I dislike doing book reviews.
It requires me to read an entire book, which usually takes a full day or more to do, and then to think ‘outside the box’ and come up with some original and creative comments and observations about the book, and at the end of the lengthy and surprisingly arduous process, there’s ‘only’ a book review to publish. I could write two or more other articles in the time it takes me to write one review.
I’ve some books that have been sitting around for ages waiting to be reviewed. A new book came in the mail this week, and at first I hesitated to even open the package it was in, but then, while waiting for some food to finish cooking, I opened the padded envelope and flicked idly through the pages at random.
To my surprise, I found myself fascinated with each random glance at the material in this book, and decided to devote the time needed to read the book from cover to cover and to comment on it in time for this week’s newsletter.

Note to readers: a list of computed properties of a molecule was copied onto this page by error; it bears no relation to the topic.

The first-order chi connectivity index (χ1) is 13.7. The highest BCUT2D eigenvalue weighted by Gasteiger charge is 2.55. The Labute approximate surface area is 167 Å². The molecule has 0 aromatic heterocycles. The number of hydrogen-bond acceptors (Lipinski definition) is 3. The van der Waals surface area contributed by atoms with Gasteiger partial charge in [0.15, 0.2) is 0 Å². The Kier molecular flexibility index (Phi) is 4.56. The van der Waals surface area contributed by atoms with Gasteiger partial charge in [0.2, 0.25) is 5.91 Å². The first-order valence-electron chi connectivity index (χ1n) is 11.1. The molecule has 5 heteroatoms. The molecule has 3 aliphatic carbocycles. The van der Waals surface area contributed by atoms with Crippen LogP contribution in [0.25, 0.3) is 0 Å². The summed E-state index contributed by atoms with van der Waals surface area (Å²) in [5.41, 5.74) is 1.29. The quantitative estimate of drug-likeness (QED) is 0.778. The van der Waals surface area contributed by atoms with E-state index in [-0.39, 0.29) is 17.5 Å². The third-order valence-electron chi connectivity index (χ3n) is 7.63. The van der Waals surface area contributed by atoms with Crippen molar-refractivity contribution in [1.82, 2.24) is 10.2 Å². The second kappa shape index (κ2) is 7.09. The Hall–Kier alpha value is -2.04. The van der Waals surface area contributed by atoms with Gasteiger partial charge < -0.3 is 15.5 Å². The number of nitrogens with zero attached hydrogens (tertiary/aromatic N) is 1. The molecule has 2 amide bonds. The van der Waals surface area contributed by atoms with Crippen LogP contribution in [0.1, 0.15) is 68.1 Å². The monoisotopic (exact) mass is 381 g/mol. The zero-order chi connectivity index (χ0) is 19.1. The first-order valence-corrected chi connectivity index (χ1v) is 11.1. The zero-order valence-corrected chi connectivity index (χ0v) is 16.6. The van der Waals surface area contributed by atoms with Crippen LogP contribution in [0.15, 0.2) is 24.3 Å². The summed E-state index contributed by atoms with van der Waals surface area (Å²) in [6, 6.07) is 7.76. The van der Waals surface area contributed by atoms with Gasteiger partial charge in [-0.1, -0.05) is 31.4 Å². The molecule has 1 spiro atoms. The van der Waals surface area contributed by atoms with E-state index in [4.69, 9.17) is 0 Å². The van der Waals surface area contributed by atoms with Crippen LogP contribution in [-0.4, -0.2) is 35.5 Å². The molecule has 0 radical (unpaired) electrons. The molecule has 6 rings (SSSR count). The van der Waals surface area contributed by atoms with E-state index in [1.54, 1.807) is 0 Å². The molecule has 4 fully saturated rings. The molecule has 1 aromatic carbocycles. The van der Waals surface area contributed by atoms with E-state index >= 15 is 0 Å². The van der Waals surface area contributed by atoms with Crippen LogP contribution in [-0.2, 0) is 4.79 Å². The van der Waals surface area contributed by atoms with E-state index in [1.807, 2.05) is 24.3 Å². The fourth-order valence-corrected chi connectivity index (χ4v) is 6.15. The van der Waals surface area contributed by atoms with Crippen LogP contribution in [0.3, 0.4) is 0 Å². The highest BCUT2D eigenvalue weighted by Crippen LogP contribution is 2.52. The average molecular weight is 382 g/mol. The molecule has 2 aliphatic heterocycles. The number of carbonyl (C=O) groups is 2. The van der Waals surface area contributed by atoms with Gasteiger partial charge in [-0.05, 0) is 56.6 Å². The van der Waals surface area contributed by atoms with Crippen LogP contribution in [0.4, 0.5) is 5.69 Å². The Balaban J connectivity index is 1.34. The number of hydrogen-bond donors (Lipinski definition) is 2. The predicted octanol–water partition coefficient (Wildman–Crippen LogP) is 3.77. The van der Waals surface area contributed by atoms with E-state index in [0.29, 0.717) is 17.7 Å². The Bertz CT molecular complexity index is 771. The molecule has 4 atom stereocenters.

And so, here now is a review of the book. It is written by a lady – Heather Poole – and tells of her 17 years working as a flight attendant for American Airlines. Although, to be fair, the book doesn’t quite deliver on the ‘tell-all’ claim featured on its cover, and while quite likely, as offered on the back cover
she knows what goes on behind the scenes, things the passengers would never dream
we sadly are fated to continue never dreaming them, because for all her miniature revelations about ‘crazy’ passengers and what she commendably honestly discloses as ‘composite characters’ and ‘compressed timelines’ to ‘preserve the narrative flow’, she doesn’t evenhandedly dish out much dirt on her fellow flight attendants (who seem to be all exceedingly beautiful and man-hungry) or the pilots or other people in the airline industry.
Nonetheless, it is a fun read, even if not a ‘tell all’ tale – perhaps unsurprising considering she probably wishes to keep her job for a few years more. She does however suggest that there will be future books coming out with more material in them, so perhaps we’ll discover more in future books in the series.
Please read my review for more information on the book and the context in which it should be enjoyed.